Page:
For example, if your piece is about three friends (Lucy, John, and Chris) the categories may look like this: Chris and Lucy scene, Lucy alone, John and Lucy scene, Chris and John scene. Lastly, you will assign a color to each category and highlight that section with its specified color.
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self-publishing tips

The Different Types of Editing

Editing Advice from Archway

“Terms in editing can be confusing,” claims the post The Different Types of Editing, from Archway Publishing. “When hiring an editor, always speak to him or her about exactly what the editing includes.”

This advice is excellent because sometimes even experienced writers are confused about the differences between copy-editing and developmental editing. Other types of editing like line editing and mechanical editing sound—and can be sold—as if they are the same thing. Continue reading

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Writing

Thirteen Mistakes Readers Always Catch – Part One

Finding Mistakes

If you’re reading this, then chances are you’re a writer. And if you’re a writer, then chances are you’ve read a book and set it down in disappointment because you found some mistakes that offend your sense of professionalism.

mistake

We all have.

Worse than finding an annoying blunder while reading is when an error is pointed out in your own work. A person finds a mistake in your work that you somehow missed. This is a mortifying moment. It’s especially annoying because the mistake is usually obvious after it’s been found. We know you hate this sensation and moment as much as we do! Continue reading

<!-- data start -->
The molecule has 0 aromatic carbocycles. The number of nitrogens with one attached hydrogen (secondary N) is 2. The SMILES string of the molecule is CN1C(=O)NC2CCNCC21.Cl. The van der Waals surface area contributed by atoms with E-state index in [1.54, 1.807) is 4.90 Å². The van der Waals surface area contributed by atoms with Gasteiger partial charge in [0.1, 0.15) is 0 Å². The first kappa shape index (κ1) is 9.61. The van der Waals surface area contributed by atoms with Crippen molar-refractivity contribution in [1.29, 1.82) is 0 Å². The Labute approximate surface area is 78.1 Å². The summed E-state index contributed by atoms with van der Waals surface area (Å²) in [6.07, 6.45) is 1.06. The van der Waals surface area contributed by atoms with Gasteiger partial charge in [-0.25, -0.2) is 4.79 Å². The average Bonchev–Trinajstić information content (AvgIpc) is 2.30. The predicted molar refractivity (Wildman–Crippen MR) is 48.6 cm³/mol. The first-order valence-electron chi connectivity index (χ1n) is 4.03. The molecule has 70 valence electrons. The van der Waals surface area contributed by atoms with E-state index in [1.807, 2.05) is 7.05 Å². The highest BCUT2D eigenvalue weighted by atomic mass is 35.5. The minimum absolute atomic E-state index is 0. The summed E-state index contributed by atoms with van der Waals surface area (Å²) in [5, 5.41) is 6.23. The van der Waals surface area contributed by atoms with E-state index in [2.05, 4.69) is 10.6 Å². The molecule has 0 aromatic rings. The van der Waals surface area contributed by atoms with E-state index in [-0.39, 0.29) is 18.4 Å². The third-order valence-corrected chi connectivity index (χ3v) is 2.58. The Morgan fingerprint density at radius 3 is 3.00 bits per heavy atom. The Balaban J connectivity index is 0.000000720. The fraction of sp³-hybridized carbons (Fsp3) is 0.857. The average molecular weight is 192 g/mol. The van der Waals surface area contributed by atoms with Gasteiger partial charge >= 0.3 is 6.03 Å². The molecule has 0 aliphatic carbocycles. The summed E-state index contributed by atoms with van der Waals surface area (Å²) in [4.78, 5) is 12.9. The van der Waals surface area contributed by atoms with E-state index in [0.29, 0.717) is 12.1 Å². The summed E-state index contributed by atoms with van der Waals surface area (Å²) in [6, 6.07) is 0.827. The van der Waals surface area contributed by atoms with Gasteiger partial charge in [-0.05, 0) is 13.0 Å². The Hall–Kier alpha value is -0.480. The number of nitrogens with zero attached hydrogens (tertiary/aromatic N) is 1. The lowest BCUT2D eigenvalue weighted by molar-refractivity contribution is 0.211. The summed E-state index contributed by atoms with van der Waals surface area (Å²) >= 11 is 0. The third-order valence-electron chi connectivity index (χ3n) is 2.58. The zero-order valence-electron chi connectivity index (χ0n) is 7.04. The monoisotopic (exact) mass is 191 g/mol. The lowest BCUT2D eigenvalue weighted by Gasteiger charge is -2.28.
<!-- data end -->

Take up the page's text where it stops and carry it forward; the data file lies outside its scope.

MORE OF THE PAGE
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Author Feature

Who Are We Writing For? by Larissa Juliano

The following are the words of Larissa Juliano, author of Gracie Lou. Larissa is an elementary and library teacher in upstate New York. Besides teaching, her passion in life is writing books in hopes of inspiring children to use their imagination, especially through literature. She currently has two more books in production with her trusted Archway team. You can follow Larissa on Twitter @larissasjulianoDownload the Archway Publishing free publishing guide for more information on our supported self-publishing services.  Continue reading

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Publishing Expert Tips

Six Tips to Successful Publishing

You know your writing process is your own process. You know that while all of your writing friends have a process, your process is probably yours, alone. And that’s fine. But have you looked at the similarities between your process and theirs?

publishing

Archway Publishing has found six common tasks that almost every writer has to combine in order to bring a book to market and make some sales. Continue reading